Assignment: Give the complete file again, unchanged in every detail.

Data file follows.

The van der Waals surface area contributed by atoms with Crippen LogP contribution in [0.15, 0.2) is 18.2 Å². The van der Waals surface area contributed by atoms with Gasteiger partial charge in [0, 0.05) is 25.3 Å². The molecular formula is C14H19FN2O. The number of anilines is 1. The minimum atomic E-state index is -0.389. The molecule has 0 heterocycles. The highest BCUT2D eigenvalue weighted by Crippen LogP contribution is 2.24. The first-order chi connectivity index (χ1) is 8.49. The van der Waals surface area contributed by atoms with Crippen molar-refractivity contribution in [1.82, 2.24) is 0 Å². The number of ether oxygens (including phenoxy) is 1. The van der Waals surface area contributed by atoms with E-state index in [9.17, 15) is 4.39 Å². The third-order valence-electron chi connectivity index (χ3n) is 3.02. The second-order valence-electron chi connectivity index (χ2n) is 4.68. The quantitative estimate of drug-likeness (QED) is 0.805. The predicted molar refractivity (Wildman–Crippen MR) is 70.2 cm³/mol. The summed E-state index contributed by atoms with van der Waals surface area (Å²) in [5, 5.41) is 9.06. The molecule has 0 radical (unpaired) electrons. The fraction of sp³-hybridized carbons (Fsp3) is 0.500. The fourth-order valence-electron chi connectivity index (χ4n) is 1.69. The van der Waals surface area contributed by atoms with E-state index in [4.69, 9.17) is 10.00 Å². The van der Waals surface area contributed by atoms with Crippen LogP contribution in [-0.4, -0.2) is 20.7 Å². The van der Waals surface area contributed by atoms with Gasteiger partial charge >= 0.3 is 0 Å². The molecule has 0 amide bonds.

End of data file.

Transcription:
The van der Waals surface area contributed by atoms with Crippen LogP contribution in [0.15, 0.2) is 18.2 Å². The van der Waals surface area contributed by atoms with Gasteiger partial charge in [0, 0.05) is 25.3 Å². The molecular formula is C14H19FN2O. The number of anilines is 1. The minimum atomic E-state index is -0.389. The molecule has 0 heterocycles. The highest BCUT2D eigenvalue weighted by Crippen LogP contribution is 2.24. The first-order chi connectivity index (χ1) is 8.49. The van der Waals surface area contributed by atoms with Crippen molar-refractivity contribution in [1.82, 2.24) is 0 Å². The number of ether oxygens (including phenoxy) is 1. The van der Waals surface area contributed by atoms with E-state index in [9.17, 15) is 4.39 Å². The third-order valence-electron chi connectivity index (χ3n) is 3.02. The second-order valence-electron chi connectivity index (χ2n) is 4.68. The quantitative estimate of drug-likeness (QED) is 0.805. The predicted molar refractivity (Wildman–Crippen MR) is 70.2 cm³/mol. The summed E-state index contributed by atoms with van der Waals surface area (Å²) in [5, 5.41) is 9.06. The molecule has 0 radical (unpaired) electrons. The fraction of sp³-hybridized carbons (Fsp3) is 0.500. The fourth-order valence-electron chi connectivity index (χ4n) is 1.69. The van der Waals surface area contributed by atoms with E-state index in [4.69, 9.17) is 10.00 Å². The van der Waals surface area contributed by atoms with Crippen LogP contribution in [-0.4, -0.2) is 20.7 Å². The van der Waals surface area contributed by atoms with Gasteiger partial charge >= 0.3 is 0 Å². The molecule has 0 amide bonds.